If you do not have a regular time to sit down with your family, read the Bible together, and pray together, summer is a great time to start. Plan it. Make it regular. Make it normal. Before long your kids will start holding you to it. Determine the details by whatever works best for your family, but by all means, make it happen.
If you already have such a time, summer is a great time to get better at it.
If you have younger kids, focus on the stories of the Bible. Pick a Biblical figure and read through their life, beginning to end. Our kids often get all the headlines from Sunday school but never see the major characters in the Bible as the flesh-and-blood people they were. Family devotions is an ideal opportunity for this.
As you read, ask questions:
- What are some words you would use to describe this person? (e.g. brave, wise, etc.)
- How would you react if you were in this person’s situation?
- How is this person acting (or not acting) like Jesus?
If you have older kids, just dive in. It might be helpful to commit to reading through a given amount of Scripture. But, take your time and think your way through it together. Teach them to meditate on God’s Word and not just dutifully get through it. You do not need all the answers. In fact, few things will open conversations and draw you together more than when you grow together in God’s Word.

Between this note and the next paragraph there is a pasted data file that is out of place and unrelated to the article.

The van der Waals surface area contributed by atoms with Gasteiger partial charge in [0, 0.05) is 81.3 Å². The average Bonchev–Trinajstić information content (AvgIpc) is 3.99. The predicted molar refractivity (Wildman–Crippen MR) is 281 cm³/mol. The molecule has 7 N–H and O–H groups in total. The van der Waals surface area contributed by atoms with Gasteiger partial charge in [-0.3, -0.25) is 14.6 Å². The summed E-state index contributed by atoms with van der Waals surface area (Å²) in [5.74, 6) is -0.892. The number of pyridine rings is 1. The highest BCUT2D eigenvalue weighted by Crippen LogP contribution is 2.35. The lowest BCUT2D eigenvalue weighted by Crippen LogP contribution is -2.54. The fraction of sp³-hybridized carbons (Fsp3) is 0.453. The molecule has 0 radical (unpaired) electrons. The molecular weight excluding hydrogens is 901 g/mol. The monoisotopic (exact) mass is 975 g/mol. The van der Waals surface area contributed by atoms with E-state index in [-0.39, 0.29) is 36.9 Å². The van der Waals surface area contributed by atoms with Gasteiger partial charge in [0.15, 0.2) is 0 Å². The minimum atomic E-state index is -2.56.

As you study, ask questions:
- How did this passage apply to the original audience? (Intention)
- What is the eternal truth being taught? (Interpretation)
- How does this passage apply to us? (Application)
Quality time comes from quantity time.
The best-laid plans of moms and dads often go awry. We want those magical moments when we have our kids’ undivided attention and wisdom pours from our hearts and minds into theirs. However, it often seems like the more we plan for those moments, the more unlikely they are to happen.
The fact is, we cannot plan those moments. However, we can make them more likely.
This summer grasp at every opportunity to have your kids with you. Have an errand to run? Pull them away from the screen they are stuck to and bring them with you. Have a chore to do? Make it a two-person job and teach them the value of elbow grease.
The more frequent the mundane moments are, the more likely the meaningful moments will be.
Conversation is key.
To quote a former student of mine, “Talking is, like, for old people.” Sure, meaningful conversation is rare among young people today. But, it is not as rare as we think. Nor is it as unwanted as we think.
We can gripe all we want about how “kids these days” don’t know how to carry on a conversation. But, what are we parents doing to change that?
Our kids want to hear and be heard. We as parents should work hard at opening lines of communication. It may take a few awkward car rides. There may be some arguing. Nevertheless, let’s dig in, dig deep, and take heart. The conversations we have with them will be worth the effort. Our kids are worth the effort.
The more we say to our kids, the more they will say to us.
In everything you have going on this summer, “when thou sittest in thine house, and when thou walkest by the way, and when thou liest down, and when thou risest up,” disciple your kids.
What are some of the ways you plan on discipling your kids this summer?
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2 responses to “5 Ways to Disciple Your Kids this Summer”
Reblogged this on moreinkpleaseblog.
This was very good!